Dinushka Gunasekara

Photo: Dinushka Gunasekara

My cultural identity lives on the plate

"Built from the ingredients found in hole-in-the-wall South Asian grocery stores... I find belonging in the recipes blooming down the branches of my family tree."

My family often shares a laugh when I order a Sri Lankan dish in my hybrid English Sinhalese. There’s something about my accent – a culmination of an Aussie upbringing on a backdrop of American TV – that makes my request come out like a hesitant question. While I might look Sri Lankan on the outside, the most ethnic thing about me is my foundation shade and an innate love for gold jewellery.

My brief comedy roast is worth it for the cuisine that will always taste like home. Spicy kottu heaping in a bowl of comforting flavour. Crispy egg hoppers (appa) served with zesty coconut (pol) sambol. Fresh fish buns (malu paan) worth burning the roof of my mouth for that first bite. Lamprais wrapped in banana leaf and infused with cardamom, cloves, and cinnamon. Hearty kanda made daily with gotu kola (pennywort) grown in the backyard. Dhal curry (parippu) trying to make stained turmeric the latest nail trend. 

Like many second generation immigrants, my connection to the homeland is at its strongest on the dining table. My cultural identity is built from the ingredients found in hole-in-the-wall South Asian grocery stores; I find belonging in the recipes blooming down the branches of my family tree. 

When I first moved away from home (over state lines too far for my mum to send pan rolls), my cure for homesickness was a simple chickpea curry using jars of spices I’d filled in my family kitchen and packed carefully in my suitcase. I’d never really cooked before, and followed steps I’d taken screenshots of from the family group chat. In the supermarket, I picked up coconut milk and curry powder based purely on recognising the labels we had at home. I FaceTimed my dad as my curry simmered to check if the colour was right. And I made it again, and again, and again. 

A traditional breakfast. Photo: Dinushka Gunasekara

I’m from Melbourne, where the Sri Lankan food scene is promising, and as I’ve continued to move north, searching the cuisine on UberEats is up there with connecting utilities and updating my address on my list of things to do. Now, living in Rockhampton, I dig up a piece of my roots in a restaurant with debatable opening hours that occasionally serves string hoppers, vadai, and devilled dishes. In every bite, I feel closer to the ethnicity that I never felt fully captured my reality, but will always be an integral part of who I am.

“I’m really fortunate to have my parents here in Melbourne,” said Rosheen Kaul (previously head chef at Etta). “And the way the kitchen smells when my dad is cooking is one of the most beautiful things in the world for me. It’s the distinctive warm aroma of hing hitting shimmering hot mustard oil.

“My family features strong Asian cultures that don’t have a lot of crossover from an outside perspective, but in food culture and practice, they share a lot in common. My dad is from Kashmir and my mum is Singaporean Chinese-Indonesian-Filipino. They met in Singapore where they had my sister and I, and Singapore is famously known for its food culture. It’s our favourite medium to share memories, context, and love.”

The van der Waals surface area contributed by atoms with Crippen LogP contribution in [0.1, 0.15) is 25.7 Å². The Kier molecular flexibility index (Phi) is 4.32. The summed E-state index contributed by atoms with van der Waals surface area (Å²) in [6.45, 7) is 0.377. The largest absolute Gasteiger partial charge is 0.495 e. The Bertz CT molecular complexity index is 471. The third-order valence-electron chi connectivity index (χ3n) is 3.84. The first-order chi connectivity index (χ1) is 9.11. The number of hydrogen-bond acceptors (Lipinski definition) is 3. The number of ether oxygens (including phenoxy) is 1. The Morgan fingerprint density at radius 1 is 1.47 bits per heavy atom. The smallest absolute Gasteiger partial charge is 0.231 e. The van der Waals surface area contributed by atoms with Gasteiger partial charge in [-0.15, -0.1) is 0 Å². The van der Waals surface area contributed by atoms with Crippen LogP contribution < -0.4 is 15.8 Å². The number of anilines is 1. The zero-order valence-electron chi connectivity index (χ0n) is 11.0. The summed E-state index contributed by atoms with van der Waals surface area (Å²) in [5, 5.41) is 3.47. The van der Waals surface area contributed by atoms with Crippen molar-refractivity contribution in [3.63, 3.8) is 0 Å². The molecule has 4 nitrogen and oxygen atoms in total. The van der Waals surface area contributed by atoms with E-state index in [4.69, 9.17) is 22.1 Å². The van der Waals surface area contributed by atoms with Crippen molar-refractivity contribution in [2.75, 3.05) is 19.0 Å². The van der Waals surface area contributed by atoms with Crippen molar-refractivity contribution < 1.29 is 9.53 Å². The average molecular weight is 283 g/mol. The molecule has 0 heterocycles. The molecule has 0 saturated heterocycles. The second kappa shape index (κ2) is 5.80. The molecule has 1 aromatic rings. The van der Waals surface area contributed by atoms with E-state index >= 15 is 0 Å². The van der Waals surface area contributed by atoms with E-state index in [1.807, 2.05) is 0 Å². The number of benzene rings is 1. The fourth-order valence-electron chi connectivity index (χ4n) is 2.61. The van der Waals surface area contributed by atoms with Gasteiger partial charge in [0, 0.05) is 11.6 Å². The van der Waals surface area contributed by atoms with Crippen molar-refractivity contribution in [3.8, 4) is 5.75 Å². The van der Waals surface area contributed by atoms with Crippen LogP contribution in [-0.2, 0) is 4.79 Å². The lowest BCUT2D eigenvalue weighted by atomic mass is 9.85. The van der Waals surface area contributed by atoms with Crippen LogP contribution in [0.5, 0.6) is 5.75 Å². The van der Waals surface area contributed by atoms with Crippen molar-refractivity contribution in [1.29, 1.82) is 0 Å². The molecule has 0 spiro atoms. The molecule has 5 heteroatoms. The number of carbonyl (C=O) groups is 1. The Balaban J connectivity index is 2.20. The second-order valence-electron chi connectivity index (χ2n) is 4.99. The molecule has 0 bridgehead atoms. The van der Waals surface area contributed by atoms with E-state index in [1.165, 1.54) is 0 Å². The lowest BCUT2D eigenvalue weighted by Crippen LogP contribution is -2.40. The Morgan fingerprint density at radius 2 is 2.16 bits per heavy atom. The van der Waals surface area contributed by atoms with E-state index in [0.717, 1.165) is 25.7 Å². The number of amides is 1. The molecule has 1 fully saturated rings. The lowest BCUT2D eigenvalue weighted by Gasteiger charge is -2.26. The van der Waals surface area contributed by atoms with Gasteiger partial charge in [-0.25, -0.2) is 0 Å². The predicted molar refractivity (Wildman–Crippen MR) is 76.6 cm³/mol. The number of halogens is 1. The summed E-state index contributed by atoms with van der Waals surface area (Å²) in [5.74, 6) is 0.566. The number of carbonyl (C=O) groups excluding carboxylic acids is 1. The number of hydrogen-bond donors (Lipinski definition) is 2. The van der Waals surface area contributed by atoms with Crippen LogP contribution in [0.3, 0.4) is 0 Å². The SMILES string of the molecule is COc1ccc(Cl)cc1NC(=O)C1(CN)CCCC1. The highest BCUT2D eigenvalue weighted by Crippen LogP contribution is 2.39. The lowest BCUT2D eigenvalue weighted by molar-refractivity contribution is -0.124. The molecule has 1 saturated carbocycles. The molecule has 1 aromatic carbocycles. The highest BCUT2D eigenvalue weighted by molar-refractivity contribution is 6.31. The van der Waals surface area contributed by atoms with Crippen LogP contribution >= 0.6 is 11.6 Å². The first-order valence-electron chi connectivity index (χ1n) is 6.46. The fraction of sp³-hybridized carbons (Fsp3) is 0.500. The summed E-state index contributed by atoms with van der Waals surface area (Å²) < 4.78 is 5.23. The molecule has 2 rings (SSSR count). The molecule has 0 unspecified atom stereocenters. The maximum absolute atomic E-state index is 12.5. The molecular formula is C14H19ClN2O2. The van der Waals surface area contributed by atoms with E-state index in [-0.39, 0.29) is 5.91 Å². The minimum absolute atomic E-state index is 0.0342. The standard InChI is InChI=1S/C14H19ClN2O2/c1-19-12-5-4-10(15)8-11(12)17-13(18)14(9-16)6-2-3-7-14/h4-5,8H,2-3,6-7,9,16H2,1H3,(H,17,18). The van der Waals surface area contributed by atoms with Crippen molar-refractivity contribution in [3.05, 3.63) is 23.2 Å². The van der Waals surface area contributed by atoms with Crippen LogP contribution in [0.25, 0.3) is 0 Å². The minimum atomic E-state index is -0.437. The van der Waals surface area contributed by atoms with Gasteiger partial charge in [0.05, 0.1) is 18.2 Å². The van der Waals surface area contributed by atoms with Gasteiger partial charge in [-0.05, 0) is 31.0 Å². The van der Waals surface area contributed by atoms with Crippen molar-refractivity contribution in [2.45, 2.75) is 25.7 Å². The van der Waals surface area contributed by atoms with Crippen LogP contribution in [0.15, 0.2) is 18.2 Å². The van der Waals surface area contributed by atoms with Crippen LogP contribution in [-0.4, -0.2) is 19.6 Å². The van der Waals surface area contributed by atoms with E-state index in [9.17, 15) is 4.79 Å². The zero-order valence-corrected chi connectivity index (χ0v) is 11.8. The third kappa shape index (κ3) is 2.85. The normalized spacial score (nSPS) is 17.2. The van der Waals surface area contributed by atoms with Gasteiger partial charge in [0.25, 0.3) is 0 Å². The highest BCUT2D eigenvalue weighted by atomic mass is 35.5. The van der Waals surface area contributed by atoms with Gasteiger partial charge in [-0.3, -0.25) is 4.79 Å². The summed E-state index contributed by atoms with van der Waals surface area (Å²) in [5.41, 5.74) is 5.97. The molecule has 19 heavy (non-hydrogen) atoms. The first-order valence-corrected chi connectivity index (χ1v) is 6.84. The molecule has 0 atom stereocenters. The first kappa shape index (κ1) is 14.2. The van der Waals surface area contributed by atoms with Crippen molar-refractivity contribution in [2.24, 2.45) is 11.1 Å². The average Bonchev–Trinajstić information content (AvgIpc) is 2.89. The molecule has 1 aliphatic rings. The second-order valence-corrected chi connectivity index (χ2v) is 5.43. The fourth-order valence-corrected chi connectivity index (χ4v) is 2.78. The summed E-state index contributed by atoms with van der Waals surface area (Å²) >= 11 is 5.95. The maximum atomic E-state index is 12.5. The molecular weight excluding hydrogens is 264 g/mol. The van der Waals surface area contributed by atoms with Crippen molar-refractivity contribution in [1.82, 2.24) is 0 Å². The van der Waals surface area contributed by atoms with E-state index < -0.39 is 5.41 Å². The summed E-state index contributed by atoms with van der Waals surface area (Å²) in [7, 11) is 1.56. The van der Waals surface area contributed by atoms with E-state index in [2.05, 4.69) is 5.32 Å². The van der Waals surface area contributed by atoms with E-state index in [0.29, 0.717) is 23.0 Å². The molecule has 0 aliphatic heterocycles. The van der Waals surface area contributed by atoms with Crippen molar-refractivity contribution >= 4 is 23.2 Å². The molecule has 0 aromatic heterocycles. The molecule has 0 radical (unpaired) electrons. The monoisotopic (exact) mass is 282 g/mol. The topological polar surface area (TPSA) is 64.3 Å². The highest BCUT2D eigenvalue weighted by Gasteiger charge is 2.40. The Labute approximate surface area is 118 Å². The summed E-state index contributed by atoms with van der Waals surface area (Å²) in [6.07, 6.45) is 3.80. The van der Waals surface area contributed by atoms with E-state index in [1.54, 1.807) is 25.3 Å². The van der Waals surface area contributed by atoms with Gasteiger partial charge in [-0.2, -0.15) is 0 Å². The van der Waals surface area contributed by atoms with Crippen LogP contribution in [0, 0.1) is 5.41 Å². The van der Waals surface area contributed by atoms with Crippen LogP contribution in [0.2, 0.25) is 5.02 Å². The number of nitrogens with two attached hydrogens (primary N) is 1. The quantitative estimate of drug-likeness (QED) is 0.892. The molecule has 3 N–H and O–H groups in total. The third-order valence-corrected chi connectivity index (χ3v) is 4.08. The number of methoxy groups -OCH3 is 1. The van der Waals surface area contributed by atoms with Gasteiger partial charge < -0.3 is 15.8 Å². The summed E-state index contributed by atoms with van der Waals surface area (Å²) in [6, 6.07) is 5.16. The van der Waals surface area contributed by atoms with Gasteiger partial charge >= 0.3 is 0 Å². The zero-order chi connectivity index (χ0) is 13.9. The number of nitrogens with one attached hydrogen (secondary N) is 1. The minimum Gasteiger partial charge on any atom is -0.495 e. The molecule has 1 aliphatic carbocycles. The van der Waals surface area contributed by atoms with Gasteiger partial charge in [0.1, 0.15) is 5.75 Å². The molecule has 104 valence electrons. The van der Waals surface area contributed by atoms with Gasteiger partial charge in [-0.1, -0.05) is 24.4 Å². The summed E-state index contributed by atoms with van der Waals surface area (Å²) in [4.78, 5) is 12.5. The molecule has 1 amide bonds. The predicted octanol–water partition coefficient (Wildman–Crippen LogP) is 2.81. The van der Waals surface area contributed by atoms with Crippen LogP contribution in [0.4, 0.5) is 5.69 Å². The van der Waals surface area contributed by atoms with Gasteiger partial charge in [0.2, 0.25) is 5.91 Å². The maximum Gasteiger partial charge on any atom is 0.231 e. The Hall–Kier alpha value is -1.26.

Crispy egg hoppers

Crispy egg hoppers (appa). Photo: Dinushka Gunasekara

Besides sustenance and Instagram fodder, food undoubtedly serves a unique purpose in creating a sense of selfhood. Cultural cuisine is often the most accessible gateway to ethnicity – speaking a universal language that provides connection to lived-in experience while transcending borders. I’ve only been to Sri Lanka a handful of times, but food is the missing link that moves me from the in-between and firmly into a space where I belong. It’s the part of my cultural identity that sneaks up on me – showing up in the kiribath (milk rice) I eat on special occasions or the box of Dilmah that holds a permanent space in my pantry.

For Rosheen, it’s her dad’s rogan josh (lamb curry) that’s her favourite or her mum’s braised ginger chicken that ‘feels like a hug in a bowl’. As for New Delhi-born chef Depinder Chhibber, it’s her mum’s homestyle rajma (kidney bean curry) that takes her back to Sundays growing up in India. 

“For me, food has always been the connection between my two homes in India and Australia,” said the former MasterChef Australia star. “Fortunately for me, I grew up very close to my grandfather who was a massive foodie and as little kids we were exposed to a lot of different types of foods at home, as well as outside. Moving to Australia solidified my love for food and its connection with my family back home, as I started cooking most of these dishes – which were not available in local Indian restaurants – when I missed my family.”

It’s a multi-dimensional craving – one part each of nostalgia, kinship, home, and good food. Satisfying for the stomach and the soul, enjoying the fare of your heritage is filling as much as it is fulfilling. My knowledge of Sri Lanka might be sketchy, but you best believe I can tell a quality plate of kottu from an inauthentic one. Just don’t question my pronunciation.